Female Northern Cardinal
Northern Cardinal

 

Black Crested Titmouse
Black Crested Titmouse

Black-crested Titmice come and grab their single seed and hop off to the bushes to break them open.

Black Crested Titmouse
Black Crested Titmouse

 

Green Jay
Green Jay

One of my all-time favorite birds, the colorful Green Jay, is here in abundance.

Green Jay
Green Jay

As you can see above, they are not shy about helping themselves to plenty of my offerings.

 

Female Great-tailed Grackle
Female Great-tailed Grackle

Great-tailed Grackles arrive in large flocks, along with the ever present scourge of Red-winged Blackbirds. These pests I have to actively discourage to keep the food available for the birds I am looking to photograph. They do get to clean up the area ( along with the javelinas ) in late afternoon when I quit shooting for the day.

An Agility Test

Northern Cardinal
Northern Cardinal

I put out an old two liter Coke bottle that I had crudely cut up to make a hanging feeder, more to show my presence than to actually have birds use it since the platform feeders are much, much easier to access.

Northern Cardinal
Northern Cardinal

But here, a few birds have mastered the ability to land on this feeder and have unfettered access to some sunflower seeds without having to share with other birds.

Northern Cardinal
Northern Cardinal

Watching them land and then try to hang on as the feeder blows around in the stiff breeze is quite interesting.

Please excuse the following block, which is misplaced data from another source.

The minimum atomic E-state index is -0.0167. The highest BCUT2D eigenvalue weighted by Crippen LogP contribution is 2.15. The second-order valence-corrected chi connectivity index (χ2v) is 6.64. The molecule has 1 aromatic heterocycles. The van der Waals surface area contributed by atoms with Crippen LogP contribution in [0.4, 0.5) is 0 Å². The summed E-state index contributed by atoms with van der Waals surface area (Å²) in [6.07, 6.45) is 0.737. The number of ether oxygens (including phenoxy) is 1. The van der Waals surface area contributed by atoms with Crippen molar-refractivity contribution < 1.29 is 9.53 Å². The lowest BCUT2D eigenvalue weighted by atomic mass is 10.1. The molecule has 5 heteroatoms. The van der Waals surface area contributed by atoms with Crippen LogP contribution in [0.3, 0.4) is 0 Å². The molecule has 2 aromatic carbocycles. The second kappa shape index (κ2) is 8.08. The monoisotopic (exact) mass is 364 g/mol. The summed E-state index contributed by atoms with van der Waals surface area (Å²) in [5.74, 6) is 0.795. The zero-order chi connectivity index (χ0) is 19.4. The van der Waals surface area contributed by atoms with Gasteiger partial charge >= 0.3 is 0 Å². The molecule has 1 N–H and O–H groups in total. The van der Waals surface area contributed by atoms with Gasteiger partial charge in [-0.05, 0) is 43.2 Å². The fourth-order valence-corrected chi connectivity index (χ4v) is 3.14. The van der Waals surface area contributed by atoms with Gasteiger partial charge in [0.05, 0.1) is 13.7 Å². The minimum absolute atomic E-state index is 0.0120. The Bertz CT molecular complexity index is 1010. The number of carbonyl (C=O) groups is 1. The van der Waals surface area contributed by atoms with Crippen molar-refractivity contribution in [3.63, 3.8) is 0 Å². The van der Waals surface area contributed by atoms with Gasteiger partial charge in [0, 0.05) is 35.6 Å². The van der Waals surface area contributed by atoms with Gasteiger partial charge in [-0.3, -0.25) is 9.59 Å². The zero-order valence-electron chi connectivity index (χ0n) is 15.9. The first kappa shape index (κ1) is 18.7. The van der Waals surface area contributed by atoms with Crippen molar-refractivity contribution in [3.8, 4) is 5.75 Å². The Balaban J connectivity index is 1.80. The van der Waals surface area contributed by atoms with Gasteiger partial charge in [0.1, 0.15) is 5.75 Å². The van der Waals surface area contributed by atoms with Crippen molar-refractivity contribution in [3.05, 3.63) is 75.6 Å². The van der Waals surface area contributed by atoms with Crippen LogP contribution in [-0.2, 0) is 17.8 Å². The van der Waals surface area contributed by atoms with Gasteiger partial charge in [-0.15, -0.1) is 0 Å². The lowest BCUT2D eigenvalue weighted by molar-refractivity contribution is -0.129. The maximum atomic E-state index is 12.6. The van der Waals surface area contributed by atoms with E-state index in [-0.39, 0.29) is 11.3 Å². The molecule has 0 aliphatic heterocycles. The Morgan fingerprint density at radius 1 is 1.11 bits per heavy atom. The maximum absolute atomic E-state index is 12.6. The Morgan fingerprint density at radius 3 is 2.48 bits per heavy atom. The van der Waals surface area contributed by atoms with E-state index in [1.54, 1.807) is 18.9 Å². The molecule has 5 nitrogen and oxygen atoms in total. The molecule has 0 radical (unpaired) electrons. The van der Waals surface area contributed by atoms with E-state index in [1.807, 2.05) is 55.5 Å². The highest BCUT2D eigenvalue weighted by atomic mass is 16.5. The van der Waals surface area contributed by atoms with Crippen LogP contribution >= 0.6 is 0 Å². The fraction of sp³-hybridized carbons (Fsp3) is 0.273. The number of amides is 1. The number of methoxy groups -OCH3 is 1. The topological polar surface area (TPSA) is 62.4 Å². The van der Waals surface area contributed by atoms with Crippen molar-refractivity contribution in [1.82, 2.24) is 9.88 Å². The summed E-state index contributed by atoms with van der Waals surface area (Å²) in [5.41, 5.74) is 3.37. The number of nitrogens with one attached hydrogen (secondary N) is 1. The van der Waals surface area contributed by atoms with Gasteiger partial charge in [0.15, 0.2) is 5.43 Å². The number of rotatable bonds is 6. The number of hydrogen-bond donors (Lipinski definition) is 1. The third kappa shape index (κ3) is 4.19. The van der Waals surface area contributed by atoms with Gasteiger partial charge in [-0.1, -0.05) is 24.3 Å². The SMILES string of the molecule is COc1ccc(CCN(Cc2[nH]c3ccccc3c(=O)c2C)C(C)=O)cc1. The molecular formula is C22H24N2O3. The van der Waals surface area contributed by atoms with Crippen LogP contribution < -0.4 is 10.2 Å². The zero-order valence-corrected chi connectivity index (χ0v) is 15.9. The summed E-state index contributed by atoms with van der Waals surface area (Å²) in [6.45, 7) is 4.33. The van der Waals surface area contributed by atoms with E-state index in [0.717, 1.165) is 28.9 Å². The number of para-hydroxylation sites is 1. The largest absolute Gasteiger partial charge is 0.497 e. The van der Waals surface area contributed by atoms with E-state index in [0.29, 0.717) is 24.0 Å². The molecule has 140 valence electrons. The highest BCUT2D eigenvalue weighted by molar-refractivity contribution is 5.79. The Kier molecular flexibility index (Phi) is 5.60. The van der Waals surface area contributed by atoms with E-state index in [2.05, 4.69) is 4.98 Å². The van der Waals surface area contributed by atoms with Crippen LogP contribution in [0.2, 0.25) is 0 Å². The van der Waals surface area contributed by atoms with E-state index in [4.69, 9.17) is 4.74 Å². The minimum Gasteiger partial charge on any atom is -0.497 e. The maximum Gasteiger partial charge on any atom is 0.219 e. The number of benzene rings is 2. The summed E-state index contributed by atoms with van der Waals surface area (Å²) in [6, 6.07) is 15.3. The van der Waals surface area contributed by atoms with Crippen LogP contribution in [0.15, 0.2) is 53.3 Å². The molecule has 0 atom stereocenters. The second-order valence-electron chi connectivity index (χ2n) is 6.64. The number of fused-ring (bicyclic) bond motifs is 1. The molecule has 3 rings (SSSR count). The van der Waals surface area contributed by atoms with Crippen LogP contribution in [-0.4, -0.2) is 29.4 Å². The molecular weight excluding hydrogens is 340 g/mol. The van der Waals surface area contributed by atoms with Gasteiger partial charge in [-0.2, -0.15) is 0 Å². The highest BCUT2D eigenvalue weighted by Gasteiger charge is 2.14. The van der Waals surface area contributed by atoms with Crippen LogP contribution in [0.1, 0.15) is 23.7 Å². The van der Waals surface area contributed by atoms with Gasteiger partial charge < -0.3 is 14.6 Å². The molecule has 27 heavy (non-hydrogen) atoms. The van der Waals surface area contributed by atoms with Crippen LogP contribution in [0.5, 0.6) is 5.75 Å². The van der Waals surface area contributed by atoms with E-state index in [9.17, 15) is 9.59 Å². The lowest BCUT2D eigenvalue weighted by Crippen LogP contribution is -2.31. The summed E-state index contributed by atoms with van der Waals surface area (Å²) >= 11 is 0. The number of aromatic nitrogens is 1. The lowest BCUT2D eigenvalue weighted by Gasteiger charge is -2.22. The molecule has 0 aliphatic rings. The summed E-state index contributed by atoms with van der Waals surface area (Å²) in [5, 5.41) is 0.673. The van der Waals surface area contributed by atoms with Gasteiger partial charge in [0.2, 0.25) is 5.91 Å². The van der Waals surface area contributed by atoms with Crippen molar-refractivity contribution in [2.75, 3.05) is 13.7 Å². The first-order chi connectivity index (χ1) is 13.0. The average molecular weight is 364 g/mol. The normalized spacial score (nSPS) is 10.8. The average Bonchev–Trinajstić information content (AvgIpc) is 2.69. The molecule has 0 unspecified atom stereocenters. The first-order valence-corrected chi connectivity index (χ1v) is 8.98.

Northern Cardinal
Northern Cardinal
Northern Cardinal
Northern Cardinal
Green Jay
Green Jay
Green Jay
Green Jay
Green Jay
Green Jay
Pyrhuloxia
Pyrhuloxia

The weather here since my arrival has been absolutely perfect, sunny 70 degree days and clear starlit skies with night time temps in the lower 50’s. Not real sure how long I will stay here before heading up the coast to shoot Whooping Cranes and ducks, as well as check out the hurricane damage around Port Aransas and Lockport.

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January 24, 2016 Salineno Birding Area, Texas

Moving in on the Oriole
Moving in on the Oriole

A Little Fun in PhotoShop

Incoming Blackbird, We're Outta Here
Incoming Blackbird, We’re Outta Here

Let’s see, now i have more than a few decent shots of small birds in flight, let’s figure out what to do with them.

On a Mac at least, right clicking on any of these images will open a larger, sharper version in a new window.

Rainbow of Birds
Rainbow of Birds

Every now and then, I have managed to capture multiple birds in flight in one image, sure doesn’t happen often, but as I’ve stated before, this small birds in flight thing is a numbers game, and I have the time, and place, to take a lot of shots.

Colorful Quartet
Colorful Quartet
Three Birds Incoming
Three Birds Incoming

So I thought, why not combine parts of several of my better images with some of the good shots that already have multiple birds in them … just play around and amuse myself in PhotoShop.

Three Orioles
Three Orioles

Since all of these shots are taken on a tripod and I don’t move the camera sometimes for a  hundred flight shots or more ( I am manually focused on a spot where I hope the birds will be ), many of these shots have the exact same background as several others making combining images a breeze.

Quartet
Quartet
Four Birds
Coming and Going
Cardinal and Jays
Cardinal and Jays

These shots should give you an idea of the sometimes almost unbelievable color you can see in the yard here in Salineno. I have been sitting here watching these guys now for three months and it still amazes me.